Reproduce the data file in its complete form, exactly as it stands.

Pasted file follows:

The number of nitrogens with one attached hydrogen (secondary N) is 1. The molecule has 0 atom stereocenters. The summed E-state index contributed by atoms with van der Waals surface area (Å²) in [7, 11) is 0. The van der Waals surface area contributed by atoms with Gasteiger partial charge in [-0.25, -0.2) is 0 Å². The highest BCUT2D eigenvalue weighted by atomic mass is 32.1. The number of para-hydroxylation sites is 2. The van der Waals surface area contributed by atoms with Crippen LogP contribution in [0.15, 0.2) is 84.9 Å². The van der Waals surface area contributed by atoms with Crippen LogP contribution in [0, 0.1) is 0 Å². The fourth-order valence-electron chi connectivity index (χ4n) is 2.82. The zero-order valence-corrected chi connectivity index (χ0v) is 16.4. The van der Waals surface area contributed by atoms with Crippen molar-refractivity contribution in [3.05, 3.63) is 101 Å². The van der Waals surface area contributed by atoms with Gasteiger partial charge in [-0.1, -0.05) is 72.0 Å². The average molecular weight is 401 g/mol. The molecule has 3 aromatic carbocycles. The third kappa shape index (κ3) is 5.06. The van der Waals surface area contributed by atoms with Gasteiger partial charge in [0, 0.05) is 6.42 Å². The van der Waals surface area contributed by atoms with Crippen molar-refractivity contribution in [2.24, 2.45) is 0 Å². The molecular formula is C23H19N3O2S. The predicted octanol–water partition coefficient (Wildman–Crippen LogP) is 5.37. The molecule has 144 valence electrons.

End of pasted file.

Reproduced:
The number of nitrogens with one attached hydrogen (secondary N) is 1. The molecule has 0 atom stereocenters. The summed E-state index contributed by atoms with van der Waals surface area (Å²) in [7, 11) is 0. The van der Waals surface area contributed by atoms with Gasteiger partial charge in [-0.25, -0.2) is 0 Å². The highest BCUT2D eigenvalue weighted by atomic mass is 32.1. The number of para-hydroxylation sites is 2. The van der Waals surface area contributed by atoms with Crippen LogP contribution in [0.15, 0.2) is 84.9 Å². The van der Waals surface area contributed by atoms with Crippen LogP contribution in [0, 0.1) is 0 Å². The fourth-order valence-electron chi connectivity index (χ4n) is 2.82. The zero-order valence-corrected chi connectivity index (χ0v) is 16.4. The van der Waals surface area contributed by atoms with Crippen molar-refractivity contribution in [3.05, 3.63) is 101 Å². The van der Waals surface area contributed by atoms with Gasteiger partial charge in [-0.1, -0.05) is 72.0 Å². The average molecular weight is 401 g/mol. The molecule has 3 aromatic carbocycles. The third kappa shape index (κ3) is 5.06. The van der Waals surface area contributed by atoms with Gasteiger partial charge in [0, 0.05) is 6.42 Å². The van der Waals surface area contributed by atoms with Crippen molar-refractivity contribution in [2.24, 2.45) is 0 Å². The molecular formula is C23H19N3O2S. The predicted octanol–water partition coefficient (Wildman–Crippen LogP) is 5.37. The molecule has 144 valence electrons.